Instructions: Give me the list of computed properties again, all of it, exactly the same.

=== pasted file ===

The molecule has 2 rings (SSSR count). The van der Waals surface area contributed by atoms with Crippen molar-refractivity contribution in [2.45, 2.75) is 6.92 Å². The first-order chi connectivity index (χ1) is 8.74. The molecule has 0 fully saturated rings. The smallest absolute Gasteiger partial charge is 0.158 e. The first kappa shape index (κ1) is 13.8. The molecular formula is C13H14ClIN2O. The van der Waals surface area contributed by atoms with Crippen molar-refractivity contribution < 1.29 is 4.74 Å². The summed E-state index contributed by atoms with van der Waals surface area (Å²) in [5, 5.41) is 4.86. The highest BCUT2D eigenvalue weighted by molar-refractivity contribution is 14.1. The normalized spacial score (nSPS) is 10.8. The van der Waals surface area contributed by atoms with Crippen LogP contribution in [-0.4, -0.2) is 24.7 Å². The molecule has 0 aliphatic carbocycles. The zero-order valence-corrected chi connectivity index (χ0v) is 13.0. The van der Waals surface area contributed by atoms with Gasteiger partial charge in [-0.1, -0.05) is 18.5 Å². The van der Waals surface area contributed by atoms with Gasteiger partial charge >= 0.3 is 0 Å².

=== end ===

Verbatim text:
The molecule has 2 rings (SSSR count). The van der Waals surface area contributed by atoms with Crippen molar-refractivity contribution in [2.45, 2.75) is 6.92 Å². The first-order chi connectivity index (χ1) is 8.74. The molecule has 0 fully saturated rings. The smallest absolute Gasteiger partial charge is 0.158 e. The first kappa shape index (κ1) is 13.8. The molecular formula is C13H14ClIN2O. The van der Waals surface area contributed by atoms with Crippen molar-refractivity contribution < 1.29 is 4.74 Å². The summed E-state index contributed by atoms with van der Waals surface area (Å²) in [5, 5.41) is 4.86. The highest BCUT2D eigenvalue weighted by molar-refractivity contribution is 14.1. The normalized spacial score (nSPS) is 10.8. The van der Waals surface area contributed by atoms with Crippen LogP contribution in [-0.4, -0.2) is 24.7 Å². The molecule has 0 aliphatic carbocycles. The zero-order valence-corrected chi connectivity index (χ0v) is 13.0. The van der Waals surface area contributed by atoms with Gasteiger partial charge in [-0.1, -0.05) is 18.5 Å². The van der Waals surface area contributed by atoms with Gasteiger partial charge >= 0.3 is 0 Å².